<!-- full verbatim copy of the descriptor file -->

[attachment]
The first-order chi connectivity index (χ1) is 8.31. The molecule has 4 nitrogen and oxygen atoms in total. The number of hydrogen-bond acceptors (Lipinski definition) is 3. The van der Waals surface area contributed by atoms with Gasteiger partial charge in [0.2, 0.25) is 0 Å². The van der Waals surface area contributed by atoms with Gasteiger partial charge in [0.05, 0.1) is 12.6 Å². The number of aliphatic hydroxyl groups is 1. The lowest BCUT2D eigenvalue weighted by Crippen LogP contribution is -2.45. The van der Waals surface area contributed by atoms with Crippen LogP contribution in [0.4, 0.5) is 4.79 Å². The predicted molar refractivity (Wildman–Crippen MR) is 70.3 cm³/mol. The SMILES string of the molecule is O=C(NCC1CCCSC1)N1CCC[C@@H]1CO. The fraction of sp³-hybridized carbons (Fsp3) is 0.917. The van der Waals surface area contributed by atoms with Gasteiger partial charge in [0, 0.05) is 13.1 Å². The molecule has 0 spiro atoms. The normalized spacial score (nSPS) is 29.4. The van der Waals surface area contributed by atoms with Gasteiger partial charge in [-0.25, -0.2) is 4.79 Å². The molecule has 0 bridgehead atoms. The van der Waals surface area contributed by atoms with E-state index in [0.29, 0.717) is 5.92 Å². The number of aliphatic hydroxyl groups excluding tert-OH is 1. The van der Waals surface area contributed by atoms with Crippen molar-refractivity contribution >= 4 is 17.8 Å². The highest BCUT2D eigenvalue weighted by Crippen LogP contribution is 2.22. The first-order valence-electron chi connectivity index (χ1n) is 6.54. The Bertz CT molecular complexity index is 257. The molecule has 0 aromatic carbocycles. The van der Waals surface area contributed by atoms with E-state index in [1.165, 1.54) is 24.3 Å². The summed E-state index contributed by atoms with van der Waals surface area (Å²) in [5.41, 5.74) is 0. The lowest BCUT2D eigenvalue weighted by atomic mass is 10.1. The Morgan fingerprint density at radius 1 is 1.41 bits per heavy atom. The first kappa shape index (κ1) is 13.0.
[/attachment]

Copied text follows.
The first-order chi connectivity index (χ1) is 8.31. The molecule has 4 nitrogen and oxygen atoms in total. The number of hydrogen-bond acceptors (Lipinski definition) is 3. The van der Waals surface area contributed by atoms with Gasteiger partial charge in [0.2, 0.25) is 0 Å². The van der Waals surface area contributed by atoms with Gasteiger partial charge in [0.05, 0.1) is 12.6 Å². The number of aliphatic hydroxyl groups is 1. The lowest BCUT2D eigenvalue weighted by Crippen LogP contribution is -2.45. The van der Waals surface area contributed by atoms with Crippen LogP contribution in [0.4, 0.5) is 4.79 Å². The predicted molar refractivity (Wildman–Crippen MR) is 70.3 cm³/mol. The SMILES string of the molecule is O=C(NCC1CCCSC1)N1CCC[C@@H]1CO. The fraction of sp³-hybridized carbons (Fsp3) is 0.917. The van der Waals surface area contributed by atoms with Gasteiger partial charge in [0, 0.05) is 13.1 Å². The molecule has 0 spiro atoms. The normalized spacial score (nSPS) is 29.4. The van der Waals surface area contributed by atoms with Gasteiger partial charge in [-0.25, -0.2) is 4.79 Å². The molecule has 0 bridgehead atoms. The van der Waals surface area contributed by atoms with E-state index in [0.29, 0.717) is 5.92 Å². The number of aliphatic hydroxyl groups excluding tert-OH is 1. The van der Waals surface area contributed by atoms with Crippen molar-refractivity contribution >= 4 is 17.8 Å². The highest BCUT2D eigenvalue weighted by Crippen LogP contribution is 2.22. The first-order valence-electron chi connectivity index (χ1n) is 6.54. The Bertz CT molecular complexity index is 257. The molecule has 0 aromatic carbocycles. The van der Waals surface area contributed by atoms with E-state index in [1.165, 1.54) is 24.3 Å². The summed E-state index contributed by atoms with van der Waals surface area (Å²) in [5.41, 5.74) is 0. The lowest BCUT2D eigenvalue weighted by atomic mass is 10.1. The Morgan fingerprint density at radius 1 is 1.41 bits per heavy atom. The first kappa shape index (κ1) is 13.0.